Don’t be a Victim, be a Player

By Drs. Sheila Boysen, Lesley Page and Mike Cherry

Fred Kofman in his book, Conscious Business: How to build value through values, suggests that we, and our employees, can/may fall into two groups based around our mindset. We can be victims or players. For this month’s article, let’s define each, learn how to identify the victim/player through the language we use and, finally, determine what to do to help shift the mindset.

Definition

Victim:               Only pays attention to factors outside of their control. Those factors they cannot influence. This is the person who ‘suffers the consequences of others.’ Many, many years ago, we would say this person has an external locus of control i.e., situations happen to them, they are innocent and they often place blame on others. They are defensive.

Player:               Pays attention to factors that they can control. Those factors they can influence. This is the person that can respond to situations. They create options. This would be a person who has an internal locus of control i.e., they are a player in the situation, they have a responsibility and shared accountability. They demonstrate response-ability. They realize they have a choice in how to respond.

Identifying the victim and the player

Now that we know more about each type, Kofman suggests that the language we, and others use, is a sure signal of where we land. The table below provides a few ideas on what to listen for and we left a couple blank for you to fill in (just a bit of homework)!

Victim Player
It’s not my fault. I haven’t found a solution yet.
It’s hopeless. I could take the first step and get things started.
Someone should take the first step. I choose not to do it.
It can’t be done  
They didn’t allow me to have input  
I didn’t know what to do.  
I had too many emails and didn’t see yours.  
I’m late to this meeting because my call ran over.  

What to do?

If we find ourselves, or our teammates, are falling into a victim mentality, here are a few things we should avoid:

  • Allowing ‘victim’ talk to go on too long. Define a time frame for venting…2 minutes, 5 minutes?
  • Fuel the victim talk. We often want to sympathize with the situation. Avoid questions such as, ‘What happened to you?’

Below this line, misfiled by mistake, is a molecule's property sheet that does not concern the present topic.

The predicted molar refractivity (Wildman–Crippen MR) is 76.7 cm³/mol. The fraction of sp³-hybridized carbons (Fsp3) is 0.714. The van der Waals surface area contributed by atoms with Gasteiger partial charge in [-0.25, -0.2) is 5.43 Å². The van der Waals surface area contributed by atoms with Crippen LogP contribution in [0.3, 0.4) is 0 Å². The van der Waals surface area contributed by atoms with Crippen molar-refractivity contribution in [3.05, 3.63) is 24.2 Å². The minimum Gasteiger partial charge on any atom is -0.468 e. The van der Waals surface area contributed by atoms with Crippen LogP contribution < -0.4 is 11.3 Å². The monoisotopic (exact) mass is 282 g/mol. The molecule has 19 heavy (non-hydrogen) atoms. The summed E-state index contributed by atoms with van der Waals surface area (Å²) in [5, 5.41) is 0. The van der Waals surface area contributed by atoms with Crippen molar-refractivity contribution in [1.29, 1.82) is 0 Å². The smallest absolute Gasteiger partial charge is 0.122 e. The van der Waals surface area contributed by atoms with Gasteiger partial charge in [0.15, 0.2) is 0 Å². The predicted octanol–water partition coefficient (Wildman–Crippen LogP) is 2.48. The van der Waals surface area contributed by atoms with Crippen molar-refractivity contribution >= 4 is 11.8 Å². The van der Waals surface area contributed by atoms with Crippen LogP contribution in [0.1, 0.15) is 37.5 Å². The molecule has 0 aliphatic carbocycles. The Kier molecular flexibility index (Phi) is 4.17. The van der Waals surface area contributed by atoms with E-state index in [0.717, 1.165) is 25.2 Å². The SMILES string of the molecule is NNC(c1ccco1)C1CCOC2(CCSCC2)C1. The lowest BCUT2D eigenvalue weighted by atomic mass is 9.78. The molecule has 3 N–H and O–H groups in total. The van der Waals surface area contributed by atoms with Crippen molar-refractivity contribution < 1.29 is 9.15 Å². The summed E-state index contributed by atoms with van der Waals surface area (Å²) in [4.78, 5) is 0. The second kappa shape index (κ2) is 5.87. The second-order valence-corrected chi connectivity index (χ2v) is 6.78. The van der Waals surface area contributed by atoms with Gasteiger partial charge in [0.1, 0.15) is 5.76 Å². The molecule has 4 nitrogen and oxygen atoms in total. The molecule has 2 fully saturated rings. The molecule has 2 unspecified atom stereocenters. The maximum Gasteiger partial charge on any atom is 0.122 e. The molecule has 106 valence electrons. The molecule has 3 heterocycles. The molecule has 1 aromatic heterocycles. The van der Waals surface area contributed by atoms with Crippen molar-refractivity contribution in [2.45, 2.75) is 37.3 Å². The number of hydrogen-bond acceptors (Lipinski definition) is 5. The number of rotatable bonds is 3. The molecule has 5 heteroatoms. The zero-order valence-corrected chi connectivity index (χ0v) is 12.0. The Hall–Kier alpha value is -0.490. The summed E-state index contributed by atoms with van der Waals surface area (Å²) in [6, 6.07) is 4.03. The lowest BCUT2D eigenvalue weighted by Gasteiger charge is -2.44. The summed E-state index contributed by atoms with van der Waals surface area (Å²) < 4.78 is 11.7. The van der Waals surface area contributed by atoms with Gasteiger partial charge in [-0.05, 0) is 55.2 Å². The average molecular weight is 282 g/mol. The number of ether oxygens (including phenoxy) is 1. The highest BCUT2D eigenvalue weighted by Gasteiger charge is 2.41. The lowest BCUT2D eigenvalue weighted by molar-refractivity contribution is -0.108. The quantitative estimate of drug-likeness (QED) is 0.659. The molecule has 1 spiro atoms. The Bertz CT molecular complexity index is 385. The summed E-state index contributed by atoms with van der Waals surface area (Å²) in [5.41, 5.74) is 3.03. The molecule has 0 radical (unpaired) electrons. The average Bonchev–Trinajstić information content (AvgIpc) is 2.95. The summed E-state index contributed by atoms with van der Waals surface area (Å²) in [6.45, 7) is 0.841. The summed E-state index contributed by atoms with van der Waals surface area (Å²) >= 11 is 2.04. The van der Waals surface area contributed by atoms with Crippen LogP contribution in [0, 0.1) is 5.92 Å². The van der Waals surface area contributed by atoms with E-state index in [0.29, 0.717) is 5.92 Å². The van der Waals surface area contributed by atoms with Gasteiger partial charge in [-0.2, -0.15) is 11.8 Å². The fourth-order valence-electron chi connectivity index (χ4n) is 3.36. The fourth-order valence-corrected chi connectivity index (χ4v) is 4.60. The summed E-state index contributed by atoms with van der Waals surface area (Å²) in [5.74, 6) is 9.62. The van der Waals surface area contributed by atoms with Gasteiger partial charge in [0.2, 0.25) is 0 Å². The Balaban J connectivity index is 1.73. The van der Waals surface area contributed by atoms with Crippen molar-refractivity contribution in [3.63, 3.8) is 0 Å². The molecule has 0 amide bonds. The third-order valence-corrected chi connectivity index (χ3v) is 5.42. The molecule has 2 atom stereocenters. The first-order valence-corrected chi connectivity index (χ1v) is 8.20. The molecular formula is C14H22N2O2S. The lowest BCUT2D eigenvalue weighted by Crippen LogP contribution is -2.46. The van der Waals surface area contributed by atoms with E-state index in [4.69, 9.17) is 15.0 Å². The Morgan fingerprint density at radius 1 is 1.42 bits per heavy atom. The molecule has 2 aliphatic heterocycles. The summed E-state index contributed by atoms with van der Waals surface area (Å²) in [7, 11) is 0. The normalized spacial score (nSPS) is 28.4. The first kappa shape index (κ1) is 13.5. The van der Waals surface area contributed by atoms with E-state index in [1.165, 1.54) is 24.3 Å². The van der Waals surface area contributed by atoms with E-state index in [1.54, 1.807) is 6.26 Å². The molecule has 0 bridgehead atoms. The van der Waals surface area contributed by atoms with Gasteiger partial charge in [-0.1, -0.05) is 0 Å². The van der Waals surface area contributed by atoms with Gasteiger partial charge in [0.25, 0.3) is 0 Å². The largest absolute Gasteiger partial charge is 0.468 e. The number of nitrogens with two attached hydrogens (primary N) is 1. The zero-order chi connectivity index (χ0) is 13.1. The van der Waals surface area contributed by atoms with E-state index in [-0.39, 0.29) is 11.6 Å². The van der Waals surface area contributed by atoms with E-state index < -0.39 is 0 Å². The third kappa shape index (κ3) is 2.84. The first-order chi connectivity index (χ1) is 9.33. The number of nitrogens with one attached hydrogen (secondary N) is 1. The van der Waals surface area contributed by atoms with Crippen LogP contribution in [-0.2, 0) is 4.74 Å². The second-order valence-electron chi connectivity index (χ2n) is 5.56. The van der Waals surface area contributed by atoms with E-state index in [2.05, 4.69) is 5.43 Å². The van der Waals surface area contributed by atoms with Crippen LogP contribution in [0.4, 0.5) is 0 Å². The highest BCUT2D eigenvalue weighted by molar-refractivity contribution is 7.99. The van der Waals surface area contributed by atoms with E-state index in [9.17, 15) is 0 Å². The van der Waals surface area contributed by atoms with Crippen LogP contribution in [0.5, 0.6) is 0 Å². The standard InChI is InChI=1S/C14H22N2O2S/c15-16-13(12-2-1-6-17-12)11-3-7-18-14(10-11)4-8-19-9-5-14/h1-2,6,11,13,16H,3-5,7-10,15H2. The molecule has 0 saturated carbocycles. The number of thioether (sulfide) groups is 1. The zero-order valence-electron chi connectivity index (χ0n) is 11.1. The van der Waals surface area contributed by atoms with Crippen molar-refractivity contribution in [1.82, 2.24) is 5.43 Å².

• Jumping to solutions before exploring what the person can control.

To make positive progress on moving from victim to player we, and Kofman, suggests the following:

  • Recognize the mindset by paying attention to the words that are used. Really listen. Stay curious, ask questions to understand and clarify the situation/gap.
  • Be direct in feedback. Ask questions such as:
    • How would the other person explain this situation?
    • What are you responsible for in this situation?
    • Provide observations and leverage paraphrase to ‘mirror’ what the person said.
  • Coach through inquiry. Questions such as:
    • What can you do differently?
    • What could you have done better or ways you could have prepared?

Conclusion

In conclusion, if you are struggling with the victim mindset, ask yourself these questions:

  • What am I able to control in this situation?
  • What else am I able to control?
  • Where can I make positive changes that can help me move forward toward my goal?

Answering these questions immediately puts you back in the driver’s seat. You are no longer the victim; you are instead in charge of how you respond to the events and circumstances you are dealing with.

What these questions also do well is they pull you away from playing the blame game, and from making excuses or complaints that will typically draw you into playing the victim card. The key is to focus on what you can control at this very moment. Even if all you can control is yourself and how you think and respond to the situation, then that is all you need to help empower your actions moving forward.

References

Kofman, F. (2013). Conscious Business: How to Build Value Through Values. Louisville, CO: Sounds True Inc.

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